Darmabala (also known as Dharmapala[1] - Standard Tibetan: ཆོས་སྐྱོང་, lit.'Protector of the Law', Mongolian: Дармабал, ᠳᠠᠷᠮᠠᠪᠠᠯᠠ, Chinese: 答剌麻八剌) — was a Mongol prince, grandson of Kublai Khan, son of his Crown Prince Zhenjin. He was an ancestor of subsequent Yuan monarchs who came after Temür Khan and the Goryeo kings after Gongmin.

Darmabala
Born1264
Died1292(1292-00-00) (aged 27–28)
SpouseDagi Khatun
IssueKülüg Khan
Buyantu Khan
Sengge Ragi of Lu
Posthumous name
Emperor Zhaosheng Yanxiao (昭聖衍孝皇帝)
Temple name
Shùnzōng (顺宗)
HouseBorjigin
FatherZhenjin
MotherKökejin Khatun
ReligionBuddhism

BiographyEdit

He was born in 1264 to Zhenjin and his wife Kökejin Khatun as the couple's second son. He was married to Dagi from Khongirad tribe around 1278.[2] After Zhenjin's death on 5 January 1286, Darmabala came to be seen as a strong candidate for the position of heir-apparent by his grandfather and was appointed as commander of Mongol army in Jeju Island. He was described by Marco Polo as 'rickety'.[3] He was dispatched to Huaizhou by Kublai in 1291, where he fell ill. He was treated in Khanbaliq until 1292 where he died. He was posthumously renamed Emperor Zhaosheng Yanxiao (昭聖衍孝皇帝) by Külüg Khan and was given the temple name Shunzong (顺宗).

FamilyEdit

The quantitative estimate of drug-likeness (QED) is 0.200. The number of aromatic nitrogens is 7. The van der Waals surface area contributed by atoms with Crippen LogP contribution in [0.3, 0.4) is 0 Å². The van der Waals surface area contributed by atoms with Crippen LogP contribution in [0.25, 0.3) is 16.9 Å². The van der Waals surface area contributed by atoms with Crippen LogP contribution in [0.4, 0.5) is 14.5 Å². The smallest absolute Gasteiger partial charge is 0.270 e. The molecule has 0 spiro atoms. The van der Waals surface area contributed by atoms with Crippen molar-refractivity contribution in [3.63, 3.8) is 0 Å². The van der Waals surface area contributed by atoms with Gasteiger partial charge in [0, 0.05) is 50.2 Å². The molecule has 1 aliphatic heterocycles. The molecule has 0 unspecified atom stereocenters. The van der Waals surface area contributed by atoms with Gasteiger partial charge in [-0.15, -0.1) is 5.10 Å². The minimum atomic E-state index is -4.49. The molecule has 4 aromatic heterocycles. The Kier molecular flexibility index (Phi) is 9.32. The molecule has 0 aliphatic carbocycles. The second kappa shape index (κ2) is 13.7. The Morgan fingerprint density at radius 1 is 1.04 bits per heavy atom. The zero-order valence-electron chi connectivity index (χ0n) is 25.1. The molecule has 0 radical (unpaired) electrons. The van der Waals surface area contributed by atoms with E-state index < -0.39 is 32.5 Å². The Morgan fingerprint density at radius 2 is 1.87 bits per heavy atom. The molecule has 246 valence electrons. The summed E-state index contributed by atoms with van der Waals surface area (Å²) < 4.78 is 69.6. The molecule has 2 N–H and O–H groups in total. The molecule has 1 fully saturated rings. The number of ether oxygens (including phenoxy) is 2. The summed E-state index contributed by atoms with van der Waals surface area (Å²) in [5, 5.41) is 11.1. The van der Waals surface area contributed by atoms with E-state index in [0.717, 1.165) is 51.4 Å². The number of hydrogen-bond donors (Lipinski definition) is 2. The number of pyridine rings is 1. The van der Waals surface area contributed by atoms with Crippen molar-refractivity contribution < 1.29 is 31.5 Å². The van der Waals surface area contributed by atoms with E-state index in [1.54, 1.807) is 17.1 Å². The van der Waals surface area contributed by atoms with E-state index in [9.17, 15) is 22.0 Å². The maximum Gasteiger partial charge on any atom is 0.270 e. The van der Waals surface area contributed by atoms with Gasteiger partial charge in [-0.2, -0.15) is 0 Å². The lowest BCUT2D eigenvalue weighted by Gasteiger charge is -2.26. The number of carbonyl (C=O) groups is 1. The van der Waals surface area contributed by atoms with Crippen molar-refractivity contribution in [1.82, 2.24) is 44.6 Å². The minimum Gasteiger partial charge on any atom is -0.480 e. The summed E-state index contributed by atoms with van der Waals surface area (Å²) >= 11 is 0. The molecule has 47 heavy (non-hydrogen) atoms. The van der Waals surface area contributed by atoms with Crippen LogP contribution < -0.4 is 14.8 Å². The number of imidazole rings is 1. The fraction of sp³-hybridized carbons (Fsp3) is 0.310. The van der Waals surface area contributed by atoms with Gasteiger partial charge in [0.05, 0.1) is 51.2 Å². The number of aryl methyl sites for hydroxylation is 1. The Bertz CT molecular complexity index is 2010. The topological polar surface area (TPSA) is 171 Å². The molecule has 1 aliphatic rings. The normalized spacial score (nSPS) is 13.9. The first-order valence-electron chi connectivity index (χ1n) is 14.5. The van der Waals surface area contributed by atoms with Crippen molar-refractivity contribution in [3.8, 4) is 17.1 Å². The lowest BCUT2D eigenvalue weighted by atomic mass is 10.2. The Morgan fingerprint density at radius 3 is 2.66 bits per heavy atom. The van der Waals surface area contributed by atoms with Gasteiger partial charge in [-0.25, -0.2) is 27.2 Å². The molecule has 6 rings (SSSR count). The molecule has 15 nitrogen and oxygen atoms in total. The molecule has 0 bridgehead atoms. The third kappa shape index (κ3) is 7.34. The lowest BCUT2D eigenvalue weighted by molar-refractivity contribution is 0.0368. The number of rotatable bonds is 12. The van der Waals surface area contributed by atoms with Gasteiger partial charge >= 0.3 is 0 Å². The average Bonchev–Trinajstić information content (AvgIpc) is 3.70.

He had three sons and a daughter from two wives:

  1. Dagi Khatun, posthumously Empress Zhāoxiàn Yuánshèng (昭獻元聖皇后)
  2. Concubine Guo (郭氏妃子)
    • Amuga[4] (born before 1281, d. 1324) — 1st Prince of Wei (魏王)

ReferencesEdit

  1. ^ Mongolia Society Bulletin. University of Virginia: Mongolia Society. 1970. p. 65.
  2. ^ Lee, Lily Xiao Hong; Wiles, Sue (2015-01-28). Tagi. Biographical Dictionary of Chinese Women, Volume II: Tang Through Ming 618 - 1644. Routledge. p. 387. ISBN 978-1-317-51562-3.
  3. ^ Polo, Marco (1875). The Book of Ser Marco Polo, the Venetian: Concerning the Kingdoms and Marvels of the East. John Murray. p. 353.
  4. ^ a b c Zhao, George Qingzhi (2008). Marriage as Political Strategy and Cultural Expression: Mongolian Royal Marriages from World Empire to Yuan Dynasty. Peter Lang. p. 20. ISBN 978-1-4331-0275-2.
  5. ^ Robinson, David M. (2020-10-26). Empire's Twilight: Northeast Asia under the Mongols. BRILL. p. 102. ISBN 978-1-68417-052-4.